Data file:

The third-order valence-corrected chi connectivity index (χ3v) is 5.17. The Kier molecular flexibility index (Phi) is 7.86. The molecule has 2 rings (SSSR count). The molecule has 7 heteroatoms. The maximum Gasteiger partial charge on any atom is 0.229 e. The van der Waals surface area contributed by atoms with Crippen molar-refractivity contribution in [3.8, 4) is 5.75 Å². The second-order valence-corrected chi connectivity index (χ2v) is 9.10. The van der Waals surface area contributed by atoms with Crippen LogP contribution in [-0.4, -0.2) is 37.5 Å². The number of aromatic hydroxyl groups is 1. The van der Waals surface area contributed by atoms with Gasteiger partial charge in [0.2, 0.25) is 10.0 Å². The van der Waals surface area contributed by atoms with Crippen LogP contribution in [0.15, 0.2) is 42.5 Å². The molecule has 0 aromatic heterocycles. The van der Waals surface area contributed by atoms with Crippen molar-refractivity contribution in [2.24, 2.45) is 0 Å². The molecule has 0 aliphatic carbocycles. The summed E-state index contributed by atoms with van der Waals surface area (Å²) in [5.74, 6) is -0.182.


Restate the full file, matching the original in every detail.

The third-order valence-corrected chi connectivity index (χ3v) is 5.17. The Kier molecular flexibility index (Phi) is 7.86. The molecule has 2 rings (SSSR count). The molecule has 7 heteroatoms. The maximum Gasteiger partial charge on any atom is 0.229 e. The van der Waals surface area contributed by atoms with Crippen molar-refractivity contribution in [3.8, 4) is 5.75 Å². The second-order valence-corrected chi connectivity index (χ2v) is 9.10. The van der Waals surface area contributed by atoms with Crippen LogP contribution in [-0.4, -0.2) is 37.5 Å². The number of aromatic hydroxyl groups is 1. The van der Waals surface area contributed by atoms with Gasteiger partial charge in [0.2, 0.25) is 10.0 Å². The van der Waals surface area contributed by atoms with Crippen LogP contribution in [0.15, 0.2) is 42.5 Å². The molecule has 0 aromatic heterocycles. The van der Waals surface area contributed by atoms with Crippen molar-refractivity contribution in [2.24, 2.45) is 0 Å². The molecule has 0 aliphatic carbocycles. The summed E-state index contributed by atoms with van der Waals surface area (Å²) in [5.74, 6) is -0.182.